PygmyHero: but, I mean…I don’t know if YOU know
PygmyHero: that I’m really good 😛
May 19, 2010
As in the previous game we had 6 players and a dealer, and played 0.50/1 blinds in the big bet games and 2/4 in the limit rounds. However, there were two important structural changes: each game was played for 30 minutes (rather than a set number of hands), and we limited to rotation to four games. I liked both changes as the game flow was better and a bit more coherent overall. Our four games for the evening were: NL, LHE, PLO, and Razz.
I continued my NL ineptitude (I’m sure the other guys wanted to play it first so I’d be full stacked) but think I managed to end the round ahead, oddly enough. I really struggle with my bet sizing in NL – I can count the pot no problem since I regularly do that in LHE, but I never know what portion of the pot to bet post flop (a half? 75%? 2/3rds?). Here’s a potentially interesting hand that I hope I played okay:
I open the HJ with 9d8d to $3, BB defends
Flop ($6.50) As 8h 4s (2 players)
BB checks, I check
Turn ($6.50) 3c (2 players)
BB bets $4, I call
River ($14.50) 7c (2 players)
BB checks, I check
I just don’t really know what to do – I mean, in LHE I’d bet the flop, not be afraid to call a x/r, and would value bet the river.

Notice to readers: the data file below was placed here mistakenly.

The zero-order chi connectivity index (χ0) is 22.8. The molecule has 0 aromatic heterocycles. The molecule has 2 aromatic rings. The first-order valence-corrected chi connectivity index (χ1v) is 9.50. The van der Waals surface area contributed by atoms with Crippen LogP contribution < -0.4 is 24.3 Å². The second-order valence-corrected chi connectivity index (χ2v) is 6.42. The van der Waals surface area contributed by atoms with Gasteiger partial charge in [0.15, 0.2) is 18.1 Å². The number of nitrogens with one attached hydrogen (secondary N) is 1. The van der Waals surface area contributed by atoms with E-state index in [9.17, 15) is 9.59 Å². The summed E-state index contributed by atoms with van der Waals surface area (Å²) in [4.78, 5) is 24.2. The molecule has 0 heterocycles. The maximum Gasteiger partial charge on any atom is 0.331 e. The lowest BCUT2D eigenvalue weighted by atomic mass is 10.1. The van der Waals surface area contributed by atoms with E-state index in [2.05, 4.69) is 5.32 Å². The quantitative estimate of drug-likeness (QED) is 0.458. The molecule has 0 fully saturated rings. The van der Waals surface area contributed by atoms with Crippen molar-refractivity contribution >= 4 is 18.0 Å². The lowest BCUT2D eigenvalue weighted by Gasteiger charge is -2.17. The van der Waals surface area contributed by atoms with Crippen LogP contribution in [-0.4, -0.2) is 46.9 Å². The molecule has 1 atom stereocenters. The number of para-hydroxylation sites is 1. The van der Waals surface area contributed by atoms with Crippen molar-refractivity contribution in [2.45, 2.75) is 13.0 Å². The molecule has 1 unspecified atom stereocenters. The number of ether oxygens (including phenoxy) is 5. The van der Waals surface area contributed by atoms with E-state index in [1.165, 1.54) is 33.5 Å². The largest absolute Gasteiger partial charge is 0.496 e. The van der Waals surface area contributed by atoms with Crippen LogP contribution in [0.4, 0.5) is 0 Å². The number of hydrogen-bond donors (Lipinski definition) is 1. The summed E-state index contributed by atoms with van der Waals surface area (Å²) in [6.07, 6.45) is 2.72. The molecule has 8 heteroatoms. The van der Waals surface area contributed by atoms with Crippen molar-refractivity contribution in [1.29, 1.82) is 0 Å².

Anyway, nothing too memorable happened in the other rounds…and then Tecmo tricked us into playing one hand of 2-7 Triple Draw. No one else really knows how to play, and of course as luck would have it Tecmo managed to make a #1 (the nuts) and get paid off. Hmmm…We then audibled and played a round of Stud. I played a few interesting Stud hand, but it’s hard to remember everything that happened (dead cards and such). I think next time I’m going to bring a notepad and write down upcards and such after an interesting hand. One PF spot that gave me trouble:
Stud Hi $0.25 ante
2d brings it in for $1
Player immediately behind has a K up and raises to $2 (I believed this player was fairly tight and will have a K in the hole often, especially as he is acting second)
I’m next and have (As Kc) Qh and don’t know what to do.
The upcards behind me were a J, a T, and a 4.
May 13, 2010